There are five main options when it comes to choosing building materials. Which material or materials you choose depends on economic and climate factors, as well as the type of building you have in mind.
Although wood can decay over time and is vulnerable to insects (think termites), moisture damage, and fire, it has many advantages. It's lightweight yet strong and can easily be cut to length. You might be surprised how long a wood building can last. The Horyu-ji temple in Japan dates back to the eighth century [source: CWC]!
Brick is usually made of clay and was used as early as the time of the Sumerians. Whereas in those days too much rain could turn bricks back into mud, we now know that applying high heat will make bricks weather-resistant. They're easy to make and work with, durable, fire resistant and as the three little pigs discovered, wolf-resistant as well.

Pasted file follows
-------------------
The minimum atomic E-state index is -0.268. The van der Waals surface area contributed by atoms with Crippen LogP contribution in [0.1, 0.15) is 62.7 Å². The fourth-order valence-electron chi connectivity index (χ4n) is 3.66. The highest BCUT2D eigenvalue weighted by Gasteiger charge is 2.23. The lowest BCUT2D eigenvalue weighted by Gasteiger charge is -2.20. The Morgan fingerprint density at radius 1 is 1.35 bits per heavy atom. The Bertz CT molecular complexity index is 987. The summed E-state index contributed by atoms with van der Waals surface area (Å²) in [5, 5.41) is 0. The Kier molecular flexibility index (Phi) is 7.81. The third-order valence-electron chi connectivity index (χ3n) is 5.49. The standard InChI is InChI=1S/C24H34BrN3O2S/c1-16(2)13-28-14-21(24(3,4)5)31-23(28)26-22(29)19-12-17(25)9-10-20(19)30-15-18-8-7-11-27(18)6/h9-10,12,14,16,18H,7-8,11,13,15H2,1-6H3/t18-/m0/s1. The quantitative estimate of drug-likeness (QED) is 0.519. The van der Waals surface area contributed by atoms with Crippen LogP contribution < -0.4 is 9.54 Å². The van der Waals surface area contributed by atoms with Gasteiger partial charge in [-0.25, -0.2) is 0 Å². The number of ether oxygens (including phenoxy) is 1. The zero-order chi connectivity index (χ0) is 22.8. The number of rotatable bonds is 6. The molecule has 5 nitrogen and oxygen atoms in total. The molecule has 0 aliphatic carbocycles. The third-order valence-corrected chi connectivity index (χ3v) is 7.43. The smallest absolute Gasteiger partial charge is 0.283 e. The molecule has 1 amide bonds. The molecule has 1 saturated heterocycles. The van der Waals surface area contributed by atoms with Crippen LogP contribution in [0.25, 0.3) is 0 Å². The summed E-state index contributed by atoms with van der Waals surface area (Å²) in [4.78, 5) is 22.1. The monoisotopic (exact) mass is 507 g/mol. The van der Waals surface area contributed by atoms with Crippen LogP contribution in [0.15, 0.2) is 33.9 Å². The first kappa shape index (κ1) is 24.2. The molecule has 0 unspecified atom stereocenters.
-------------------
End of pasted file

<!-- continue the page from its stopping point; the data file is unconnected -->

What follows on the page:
While stone is a useful and durable material that is naturally weather- and fire-resistant, and doesn't require mortar to hold it together, it's heavy to move and difficult to quarry. Stone is popular because it looks good, but there are more efficient and cheaper building materials out there, some of which can even be made to look like stone.
Concrete is a flexible and economical material and can either be formed on the spot or made elsewhere and transported. It's an ideal building material for all kinds of constructions, especially when reinforced with steel rods and mesh.
Iron and steel have all kinds of applications in today's buildings. Aside from acting as support framework, they can serve as independent foundations as well. Prefabrication makes it fast and easy to install, and the fact that it's 100 percent recyclable makes it economical and good for the environment. Steel technology is essential for today's trend of building up rather than out.